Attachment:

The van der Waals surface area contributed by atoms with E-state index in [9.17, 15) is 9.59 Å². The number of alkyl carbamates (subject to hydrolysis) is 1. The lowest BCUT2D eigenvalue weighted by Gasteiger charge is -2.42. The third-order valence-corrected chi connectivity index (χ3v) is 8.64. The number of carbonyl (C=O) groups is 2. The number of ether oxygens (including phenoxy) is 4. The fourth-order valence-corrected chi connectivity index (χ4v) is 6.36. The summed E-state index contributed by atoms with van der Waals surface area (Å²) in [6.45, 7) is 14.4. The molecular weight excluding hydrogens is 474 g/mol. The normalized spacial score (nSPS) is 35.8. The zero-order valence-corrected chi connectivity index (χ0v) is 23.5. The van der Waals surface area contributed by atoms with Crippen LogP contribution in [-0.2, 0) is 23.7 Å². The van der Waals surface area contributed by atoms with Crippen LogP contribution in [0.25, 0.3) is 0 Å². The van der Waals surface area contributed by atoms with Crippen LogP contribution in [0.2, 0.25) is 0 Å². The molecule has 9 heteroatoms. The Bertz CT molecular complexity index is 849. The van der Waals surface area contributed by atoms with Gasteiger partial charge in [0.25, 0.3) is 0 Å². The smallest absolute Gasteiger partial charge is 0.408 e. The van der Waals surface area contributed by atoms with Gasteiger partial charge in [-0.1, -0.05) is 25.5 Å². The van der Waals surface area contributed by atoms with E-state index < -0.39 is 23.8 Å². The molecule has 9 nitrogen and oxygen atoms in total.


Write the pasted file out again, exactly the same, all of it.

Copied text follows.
The van der Waals surface area contributed by atoms with E-state index in [9.17, 15) is 9.59 Å². The number of alkyl carbamates (subject to hydrolysis) is 1. The lowest BCUT2D eigenvalue weighted by Gasteiger charge is -2.42. The third-order valence-corrected chi connectivity index (χ3v) is 8.64. The number of carbonyl (C=O) groups is 2. The number of ether oxygens (including phenoxy) is 4. The fourth-order valence-corrected chi connectivity index (χ4v) is 6.36. The summed E-state index contributed by atoms with van der Waals surface area (Å²) in [6.45, 7) is 14.4. The molecular weight excluding hydrogens is 474 g/mol. The normalized spacial score (nSPS) is 35.8. The zero-order valence-corrected chi connectivity index (χ0v) is 23.5. The van der Waals surface area contributed by atoms with Crippen LogP contribution in [-0.2, 0) is 23.7 Å². The van der Waals surface area contributed by atoms with Crippen LogP contribution in [0.25, 0.3) is 0 Å². The van der Waals surface area contributed by atoms with Crippen LogP contribution in [0.2, 0.25) is 0 Å². The molecule has 9 heteroatoms. The Bertz CT molecular complexity index is 849. The van der Waals surface area contributed by atoms with Gasteiger partial charge in [0.25, 0.3) is 0 Å². The smallest absolute Gasteiger partial charge is 0.408 e. The van der Waals surface area contributed by atoms with Gasteiger partial charge in [-0.1, -0.05) is 25.5 Å². The van der Waals surface area contributed by atoms with E-state index < -0.39 is 23.8 Å². The molecule has 9 nitrogen and oxygen atoms in total.